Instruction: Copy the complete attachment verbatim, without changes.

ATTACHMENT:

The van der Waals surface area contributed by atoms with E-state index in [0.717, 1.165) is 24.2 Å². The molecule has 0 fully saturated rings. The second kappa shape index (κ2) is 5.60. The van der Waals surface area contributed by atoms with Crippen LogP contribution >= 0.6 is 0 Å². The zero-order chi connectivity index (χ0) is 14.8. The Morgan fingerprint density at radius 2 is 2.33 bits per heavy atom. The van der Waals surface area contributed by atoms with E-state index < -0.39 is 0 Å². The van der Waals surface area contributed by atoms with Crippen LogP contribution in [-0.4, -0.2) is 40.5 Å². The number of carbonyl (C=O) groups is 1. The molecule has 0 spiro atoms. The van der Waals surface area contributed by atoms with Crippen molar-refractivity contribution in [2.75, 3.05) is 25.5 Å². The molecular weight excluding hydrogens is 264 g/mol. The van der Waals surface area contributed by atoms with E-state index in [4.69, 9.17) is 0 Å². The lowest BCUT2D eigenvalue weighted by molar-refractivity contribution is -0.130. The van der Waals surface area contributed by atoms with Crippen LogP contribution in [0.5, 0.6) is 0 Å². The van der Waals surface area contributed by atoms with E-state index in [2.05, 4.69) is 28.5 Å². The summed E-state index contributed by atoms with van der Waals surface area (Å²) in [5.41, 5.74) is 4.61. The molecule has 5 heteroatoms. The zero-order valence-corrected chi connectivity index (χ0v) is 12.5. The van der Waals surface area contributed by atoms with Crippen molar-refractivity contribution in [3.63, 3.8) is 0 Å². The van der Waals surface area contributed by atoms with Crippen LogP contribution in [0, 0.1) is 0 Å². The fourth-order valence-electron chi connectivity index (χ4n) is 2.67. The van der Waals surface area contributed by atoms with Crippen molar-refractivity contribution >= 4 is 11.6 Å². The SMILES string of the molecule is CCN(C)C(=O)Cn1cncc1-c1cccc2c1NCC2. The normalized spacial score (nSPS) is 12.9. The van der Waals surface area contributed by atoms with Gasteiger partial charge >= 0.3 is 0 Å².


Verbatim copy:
The van der Waals surface area contributed by atoms with E-state index in [0.717, 1.165) is 24.2 Å². The molecule has 0 fully saturated rings. The second kappa shape index (κ2) is 5.60. The van der Waals surface area contributed by atoms with Crippen LogP contribution >= 0.6 is 0 Å². The zero-order chi connectivity index (χ0) is 14.8. The Morgan fingerprint density at radius 2 is 2.33 bits per heavy atom. The van der Waals surface area contributed by atoms with E-state index < -0.39 is 0 Å². The van der Waals surface area contributed by atoms with Crippen LogP contribution in [-0.4, -0.2) is 40.5 Å². The number of carbonyl (C=O) groups is 1. The molecule has 0 spiro atoms. The van der Waals surface area contributed by atoms with Crippen molar-refractivity contribution in [2.75, 3.05) is 25.5 Å². The molecular weight excluding hydrogens is 264 g/mol. The van der Waals surface area contributed by atoms with E-state index in [4.69, 9.17) is 0 Å². The lowest BCUT2D eigenvalue weighted by molar-refractivity contribution is -0.130. The van der Waals surface area contributed by atoms with Crippen LogP contribution in [0.5, 0.6) is 0 Å². The van der Waals surface area contributed by atoms with E-state index in [2.05, 4.69) is 28.5 Å². The summed E-state index contributed by atoms with van der Waals surface area (Å²) in [5.41, 5.74) is 4.61. The molecule has 5 heteroatoms. The zero-order valence-corrected chi connectivity index (χ0v) is 12.5. The van der Waals surface area contributed by atoms with Crippen molar-refractivity contribution in [3.63, 3.8) is 0 Å². The van der Waals surface area contributed by atoms with Crippen LogP contribution in [0, 0.1) is 0 Å². The fourth-order valence-electron chi connectivity index (χ4n) is 2.67. The van der Waals surface area contributed by atoms with Crippen molar-refractivity contribution >= 4 is 11.6 Å². The SMILES string of the molecule is CCN(C)C(=O)Cn1cncc1-c1cccc2c1NCC2. The normalized spacial score (nSPS) is 12.9. The van der Waals surface area contributed by atoms with Gasteiger partial charge >= 0.3 is 0 Å².